1918 Stutz Bearcat
Year of manufacture1918
Chassis numberS 2306
Number of seats2
Formerly part of the A.K.Miller Stutz Collection in Vermont, USA
1918 Stutz Bearcat Series S Roadster
Registration no. SV 8229
Chassis no. S 2306
Harry Clayton Stutz demonstrated his engineering bent first in 1898 when he designed and built his first vehicle using parts from old farm machinery and a 2hp farm stationary engine. In 1900 he built another vehicle, this time using an engine of his own design and so successful in his local area was this vehicle that he built a few similar vehicles for friends and neighbours. He set up his own machine shop about this time, trading under the name The Stutz Manufacturing Company. Journeyman engineer Stutz went on to work in different areas of the motor car related industry and was most successful in designing and patenting a transaxle incorporating gearbox and final drive in a single casing. Inevitably these dalliances in so many aspects of the motor industry led to Stutz deciding to build his own car, wisely avoiding the over-loaded market sector claimed by Henry Ford, instead boldly deciding to build a powerful sports car to take on the likes of Mercer and Simplex. Not only was Stutz ambitious but his ambition was matched by his engineering talent. It was not surprising therefore that, built in just five weeks, Harry Clayton Stutz's first car did sufficiently well at the 1911 Indianapolis 500, finishing 11th despite numerous stops for fresh tyres, to prompt its creator to set up the Ideal Motor Car Company to manufacture the 'Car That Made Good In A Day'.
The first production models were closely based on the successful Indianapolis car and featured proprietary Wisconsin engines and Stutz's own rear three-speed transaxle. A 50hp four, the 6.4-litre Wisconsin engine was of the twin-camshaft 'T-head' type, with inlet valves on one side of the block and exhausts on the other. It would be used up to 1917 when Stutz began to manufacture its own power units. There was also a 60hp six in Stutz's range for 1912 and the famous Bearcat model was available on both chassis. Stutz's most famous product, the legendary Bearcat was one of the first true sports cars, being stripped of all but the bare essentials and offering little in the way of weather protection or comfort. In 1912 Stutz won 25 out of 30 competitions entered thanks to the Bearcat.
Although produced in small numbers by American standards, the Bearcat's competition successes ensured that the company enjoyed a disproportionately high-profile reputation. The Bearcat remained a fixture of the range until the end of the 1924 season when the installation of Frederick E Moskovics as company president marked a change of emphasis: from now on Stutz cars would be aimed at the luxury end of the market.
The Bearcat of 1918 was not only powerful, its four cylinder sixteen valve engine with dual ignition displacing six litres, the car was stylish too, the fashionably minimal coachwork with step over sides and long flowing wings being later copied by so many other manufacturers.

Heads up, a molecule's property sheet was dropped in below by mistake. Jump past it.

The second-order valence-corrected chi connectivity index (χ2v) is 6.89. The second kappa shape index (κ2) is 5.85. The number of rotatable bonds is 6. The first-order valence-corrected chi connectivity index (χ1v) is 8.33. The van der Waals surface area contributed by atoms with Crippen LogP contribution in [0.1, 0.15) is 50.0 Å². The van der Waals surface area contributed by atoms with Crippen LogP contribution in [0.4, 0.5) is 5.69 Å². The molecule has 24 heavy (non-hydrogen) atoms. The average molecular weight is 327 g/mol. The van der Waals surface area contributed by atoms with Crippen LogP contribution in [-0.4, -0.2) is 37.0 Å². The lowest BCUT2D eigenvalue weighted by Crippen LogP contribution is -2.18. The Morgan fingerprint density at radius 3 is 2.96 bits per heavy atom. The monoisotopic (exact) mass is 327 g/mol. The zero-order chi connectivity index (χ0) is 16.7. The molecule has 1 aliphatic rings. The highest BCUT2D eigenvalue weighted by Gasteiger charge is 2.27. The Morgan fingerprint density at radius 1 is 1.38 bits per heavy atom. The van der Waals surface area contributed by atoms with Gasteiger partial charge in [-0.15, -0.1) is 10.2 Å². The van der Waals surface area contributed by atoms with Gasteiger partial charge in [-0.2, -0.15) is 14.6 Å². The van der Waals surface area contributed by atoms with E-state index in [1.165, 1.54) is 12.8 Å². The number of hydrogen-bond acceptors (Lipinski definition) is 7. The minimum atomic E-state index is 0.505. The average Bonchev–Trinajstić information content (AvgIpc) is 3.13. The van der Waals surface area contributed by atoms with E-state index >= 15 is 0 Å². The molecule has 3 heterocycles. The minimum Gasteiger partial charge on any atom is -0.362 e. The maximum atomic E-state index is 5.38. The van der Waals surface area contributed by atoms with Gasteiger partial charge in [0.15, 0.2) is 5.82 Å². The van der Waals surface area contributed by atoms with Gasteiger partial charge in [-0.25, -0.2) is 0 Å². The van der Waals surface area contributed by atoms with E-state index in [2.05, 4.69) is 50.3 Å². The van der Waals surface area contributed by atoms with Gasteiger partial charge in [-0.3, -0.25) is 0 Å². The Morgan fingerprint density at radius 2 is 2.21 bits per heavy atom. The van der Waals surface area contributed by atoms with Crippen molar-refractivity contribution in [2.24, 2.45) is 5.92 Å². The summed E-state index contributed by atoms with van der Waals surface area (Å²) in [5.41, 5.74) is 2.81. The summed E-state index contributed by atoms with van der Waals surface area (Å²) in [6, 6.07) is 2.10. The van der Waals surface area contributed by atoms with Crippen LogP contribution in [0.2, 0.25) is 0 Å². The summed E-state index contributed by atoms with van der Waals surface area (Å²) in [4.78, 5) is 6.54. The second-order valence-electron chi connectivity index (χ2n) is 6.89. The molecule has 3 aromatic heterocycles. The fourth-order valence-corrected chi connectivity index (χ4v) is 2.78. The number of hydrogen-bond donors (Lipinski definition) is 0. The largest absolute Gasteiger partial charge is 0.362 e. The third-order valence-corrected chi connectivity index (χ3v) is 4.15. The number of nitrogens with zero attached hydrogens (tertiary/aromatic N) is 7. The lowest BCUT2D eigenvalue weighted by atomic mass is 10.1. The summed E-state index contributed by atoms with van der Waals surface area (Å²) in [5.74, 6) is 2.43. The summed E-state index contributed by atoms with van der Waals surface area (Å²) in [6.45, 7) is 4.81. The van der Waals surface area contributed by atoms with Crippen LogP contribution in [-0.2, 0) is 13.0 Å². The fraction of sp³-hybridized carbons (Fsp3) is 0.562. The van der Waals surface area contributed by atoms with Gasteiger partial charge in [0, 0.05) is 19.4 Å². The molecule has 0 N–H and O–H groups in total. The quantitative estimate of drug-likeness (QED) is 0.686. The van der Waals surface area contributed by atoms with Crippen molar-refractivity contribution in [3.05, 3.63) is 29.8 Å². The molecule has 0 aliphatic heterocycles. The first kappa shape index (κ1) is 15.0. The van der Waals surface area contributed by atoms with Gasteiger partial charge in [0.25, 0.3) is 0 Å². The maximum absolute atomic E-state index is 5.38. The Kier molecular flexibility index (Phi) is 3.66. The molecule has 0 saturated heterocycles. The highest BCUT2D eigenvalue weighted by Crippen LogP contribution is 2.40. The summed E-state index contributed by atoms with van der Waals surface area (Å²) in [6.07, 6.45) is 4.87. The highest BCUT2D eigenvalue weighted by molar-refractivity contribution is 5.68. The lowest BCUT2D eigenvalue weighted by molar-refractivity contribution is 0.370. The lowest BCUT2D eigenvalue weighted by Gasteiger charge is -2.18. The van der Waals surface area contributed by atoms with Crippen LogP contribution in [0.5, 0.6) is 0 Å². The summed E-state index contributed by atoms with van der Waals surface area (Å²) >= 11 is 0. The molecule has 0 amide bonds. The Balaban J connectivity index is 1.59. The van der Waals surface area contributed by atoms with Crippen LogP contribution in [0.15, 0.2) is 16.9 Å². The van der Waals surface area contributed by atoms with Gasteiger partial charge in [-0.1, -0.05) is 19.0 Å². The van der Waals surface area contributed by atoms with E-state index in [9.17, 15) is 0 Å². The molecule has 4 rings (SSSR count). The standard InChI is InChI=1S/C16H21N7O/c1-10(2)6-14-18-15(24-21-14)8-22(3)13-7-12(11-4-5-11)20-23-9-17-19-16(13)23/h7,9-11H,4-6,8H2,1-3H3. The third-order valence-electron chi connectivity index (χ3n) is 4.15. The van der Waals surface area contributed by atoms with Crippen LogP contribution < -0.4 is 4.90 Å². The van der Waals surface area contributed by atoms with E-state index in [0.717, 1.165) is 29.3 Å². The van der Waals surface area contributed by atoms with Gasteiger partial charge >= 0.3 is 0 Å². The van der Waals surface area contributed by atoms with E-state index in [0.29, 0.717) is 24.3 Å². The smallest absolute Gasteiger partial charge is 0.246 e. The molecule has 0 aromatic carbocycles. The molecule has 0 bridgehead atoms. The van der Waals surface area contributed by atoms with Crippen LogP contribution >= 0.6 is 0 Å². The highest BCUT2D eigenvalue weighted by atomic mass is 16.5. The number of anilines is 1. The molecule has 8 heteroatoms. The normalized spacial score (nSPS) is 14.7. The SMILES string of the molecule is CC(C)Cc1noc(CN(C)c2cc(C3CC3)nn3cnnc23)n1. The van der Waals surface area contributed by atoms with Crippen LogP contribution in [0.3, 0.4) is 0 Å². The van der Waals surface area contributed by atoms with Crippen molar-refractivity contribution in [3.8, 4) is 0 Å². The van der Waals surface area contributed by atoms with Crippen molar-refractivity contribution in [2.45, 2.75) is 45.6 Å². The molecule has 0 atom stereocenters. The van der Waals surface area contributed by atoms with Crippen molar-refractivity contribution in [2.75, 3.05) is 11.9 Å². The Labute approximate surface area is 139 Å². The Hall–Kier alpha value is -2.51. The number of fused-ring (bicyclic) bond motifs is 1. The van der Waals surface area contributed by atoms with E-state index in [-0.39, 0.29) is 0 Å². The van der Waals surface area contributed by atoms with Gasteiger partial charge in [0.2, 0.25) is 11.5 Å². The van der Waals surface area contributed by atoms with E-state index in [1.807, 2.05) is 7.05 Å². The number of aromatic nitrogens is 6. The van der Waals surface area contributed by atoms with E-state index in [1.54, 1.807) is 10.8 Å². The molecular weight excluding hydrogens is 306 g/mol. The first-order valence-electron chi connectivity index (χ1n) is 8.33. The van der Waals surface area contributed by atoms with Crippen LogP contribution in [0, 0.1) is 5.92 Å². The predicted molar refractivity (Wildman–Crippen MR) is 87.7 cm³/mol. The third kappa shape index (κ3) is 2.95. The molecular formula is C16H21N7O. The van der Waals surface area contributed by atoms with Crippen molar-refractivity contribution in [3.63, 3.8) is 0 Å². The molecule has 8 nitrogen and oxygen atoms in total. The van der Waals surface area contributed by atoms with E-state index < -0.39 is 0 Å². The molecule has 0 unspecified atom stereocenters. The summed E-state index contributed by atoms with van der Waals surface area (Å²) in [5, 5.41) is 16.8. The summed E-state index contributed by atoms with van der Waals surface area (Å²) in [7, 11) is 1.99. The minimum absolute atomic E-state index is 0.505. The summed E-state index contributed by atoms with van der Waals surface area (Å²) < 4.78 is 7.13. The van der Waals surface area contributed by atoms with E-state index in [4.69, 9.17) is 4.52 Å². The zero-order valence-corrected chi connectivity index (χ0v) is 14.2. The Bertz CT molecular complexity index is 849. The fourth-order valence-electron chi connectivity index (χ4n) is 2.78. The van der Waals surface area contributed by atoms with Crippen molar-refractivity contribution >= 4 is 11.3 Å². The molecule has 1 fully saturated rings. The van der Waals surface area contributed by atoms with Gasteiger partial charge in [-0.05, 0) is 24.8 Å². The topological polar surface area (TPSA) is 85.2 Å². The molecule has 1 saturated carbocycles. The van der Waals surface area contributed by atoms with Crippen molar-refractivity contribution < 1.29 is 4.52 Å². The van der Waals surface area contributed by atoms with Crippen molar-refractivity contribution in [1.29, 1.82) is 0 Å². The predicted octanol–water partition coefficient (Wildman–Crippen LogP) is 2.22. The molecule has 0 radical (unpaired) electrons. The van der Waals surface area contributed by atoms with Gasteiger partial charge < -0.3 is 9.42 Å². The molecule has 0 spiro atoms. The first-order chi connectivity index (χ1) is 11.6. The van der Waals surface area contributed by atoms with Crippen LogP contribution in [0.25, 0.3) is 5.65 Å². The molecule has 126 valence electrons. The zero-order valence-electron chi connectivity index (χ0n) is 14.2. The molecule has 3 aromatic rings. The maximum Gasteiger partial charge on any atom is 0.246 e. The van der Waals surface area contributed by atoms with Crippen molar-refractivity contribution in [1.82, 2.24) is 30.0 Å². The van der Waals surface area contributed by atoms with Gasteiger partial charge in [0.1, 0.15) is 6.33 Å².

Alec K. Miller was a reclusive and eccentric Stutz enthusiast who lived near Vermont near the Canadian border. Not only had he amassed a large collection of Stutz cars which were languishing in barns on his estate but he had also reputedly acquired the remaining spares when the factory closed its doors in the 1930s. Alec Miller was notoriously difficult, if not impossible to deal with but this car, S 2306, was prised out of the collection in the 1990s by the previous owner, well before the historic 1996 A.K Miller Stutz dispersal sale of 48 cars and related spares following his death.
S 2306 was freed from Miller's clutches as a rusted rolling chassis by British VSCC stalwart Mike Holt. It was mechanically complete but with no salvageable body parts, although the front wing stays were re-used in the restoration. A detailed search was undertaken to locate the required parts to rebuild the Bearcat. Instruments, including the 'rare-as-hens'-teeth' speedometer, were found at Hershey, the windscreen was located in Dallas, rear lamps were found in Paris, headlamps came from Colorado and the dynamo and fuel tank were eventually purchased at the Miller dispersal auction sale. Reassembly and restoration of the chassis was entrusted to Jim Duncan in Fife and master craftsman Michael Sharpe in Derbyshire built the coachwork to original Bearcat design. The painstaking restoration took twelve years to complete
S 2306 came into the present family ownership in 2009 ? another active and enthusiastic VSCC family. The scrutineers', stickers in the cockpit testify to its busy competition history since then. It has competed at Loton Park, Shelsley Walsh, Harewood and Prescott Hillclimbs and has sprinted at Curborough. 'Personal best' time for S 2306 at Prescott was an impressive 62.27 seconds in 2016. It has raced at Oulton Park and at Mallory, winning the Dick Baddiley Edwardian Handicap at Mallory in 2015 by a nail biting 0.03second margin! It has regularly proved to be the fastest of the road equipped Edwardian sports cars rather than the out-and-out Edwardian racers. More sedate events have included VSCC Light Car and Edwardian Section events and several outings to The Gordon Bennett Rally in Ireland.
During the present ownership S 2306 has been carefully maintained and, most importantly, the notoriously fragile original cylinder block has been replaced with a new casting from USA Stutz aficionado, John Bertolotti. S 2306 is now presented in a nicely patinated condition ? much as you would expect a carefully used Edwardian Bearcat to have looked in the mid 1920s. This impressively powerful and quick, iconic American sports car, which was officially dated by The Veteran Car Club of Great Britain in 2002 and was issued with a VSCC buff form in 2009, comes with a Swansea registration document and an interesting history file.